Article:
_G is the global table (if it wasn't clear already).

    Tables
    ====
    this_table = {}
    this_table = {
    pet = 49130,
    ["right leg"] = 3,
    gurrenlagaan = "legendary",
    (don't ignore the commas)
    table.insert( this_table, "apple" )
    table.remove( this_table, 1 ) <- removes element 1
    table.remove( this_table, table.index_of( this_table, "apple" ) )

    this can be syntaxially shortened to:
    this_table:remove( 1 )

    You can retrieve values by:
    short = my_table.target
    Table assignment and retrieval syntax is funny;
    my_table.target (is exactly the same as) 
    my_table["target"] (but)

    my_table["target"] (is not the same as) 
    my_table[target]

    Tables can be dictionary (key-value) or list (indexed)

    Key-Value example
    my_table = {
    Iriaen = "awesome",
    ["Iniar"] = "scrub",
    }
    my_table["Iriaen"] yields "awesome", (as does my_table.Iriaen)
    my_table[1] yields nothing

    Indexed table,
    my_table = {
    "Iriaen",
    "Iniar",
    }
    my_table[1] yields "Iriaen"
    my_table[2] yields "Iniar"

    Sending commands
    ============
    send("rt Iriaen is awesome")
    or
    local str, target = "rt ", "Iriaen"
    str = str..target.." is awesome"
    send(str)
    yields the exact same thing

    Concatenation:
    The above is a sample of concatenation.
    Most wordy variables are string.
    stringn = "Apple juice is sweeter than orange juice"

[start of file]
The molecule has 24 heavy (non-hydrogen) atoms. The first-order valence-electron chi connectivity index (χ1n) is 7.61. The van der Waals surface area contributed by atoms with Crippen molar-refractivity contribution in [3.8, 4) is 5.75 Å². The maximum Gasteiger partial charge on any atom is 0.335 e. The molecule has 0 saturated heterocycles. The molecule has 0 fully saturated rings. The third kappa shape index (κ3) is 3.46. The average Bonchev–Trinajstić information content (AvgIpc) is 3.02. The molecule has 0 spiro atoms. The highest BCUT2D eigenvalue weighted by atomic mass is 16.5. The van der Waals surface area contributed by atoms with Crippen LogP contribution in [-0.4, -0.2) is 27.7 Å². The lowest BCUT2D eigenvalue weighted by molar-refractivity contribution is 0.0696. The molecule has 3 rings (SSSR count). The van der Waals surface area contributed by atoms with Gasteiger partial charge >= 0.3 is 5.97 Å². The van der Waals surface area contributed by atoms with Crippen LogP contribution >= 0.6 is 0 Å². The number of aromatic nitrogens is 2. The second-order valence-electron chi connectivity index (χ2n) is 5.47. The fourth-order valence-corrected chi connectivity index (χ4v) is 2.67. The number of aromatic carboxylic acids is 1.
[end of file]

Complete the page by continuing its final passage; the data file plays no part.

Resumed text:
can be constituted like so,
    juice_one = "Apple"
    juice_two = "orange"
    stringn = juice_one.." juice is sweeter than "..juice_two.." juice"

    Handy tip,
    function p_send( arg )
    if pause == 1 then
    -- do nothing
    else
    send( arg )
    end
    end
    creates a function p_send("stuff") that lets you pause it, then simply use send("stuff") for things you don't wish to ever pause

    The IF statement
    ===========

    if true then execute else do_other end
    if target == "Iriaen" then send("kick Iriaen") end

    Useful comparators

    auto_redef = true, (or even auto_redef = 1)
    if auto_redef then send("touch owl") end
    will work.

    if type(target) == "string" then ...
    if target_hp > 100 then ...
    if table.contains( my_table, target ) then ... or syntaxially,
    if my_table:contains( target ) then...

    Iterators
    =====
    For key-value tables, we loop like this;

    for k, v in pairs(my_table) do
    display(tostring(k))
    display(v)
    end

    For indexed tables, we loop like this;
    for i=1, #my_table do
    echo( i..": "..my_table[i] )
    if i > 5 then break end
    end

    Regex
    ====

    My two/three favourite capture patterns
    (.*) <- everything
    (\w+) <- single word
    (\d+) <- digit

    remember if you capture (\d+), you'll want to do, 
    tonumber( thecapture )
    before doing
    if thecapture > 100 then ...
    as it -can- sometimes run as a string (well, it shouldn't but don't let it f you over)

    to use the captures, do..
    example:
    pattern: ^(\w+) kisses (\w+) gently on the lips\.$
    matches[1] will be:
    Hastati kisses Svorai gently on the lips.
    matches[2] will be:
    "Hastati"
    matches[3] will be:
    "Svorai"

    For a multiline capture;
    Pattern:
    ^(\w+) kisses (\w+) gently on the lips\.
    ^(\w+) slaps (\w+) with some vim and vigour\.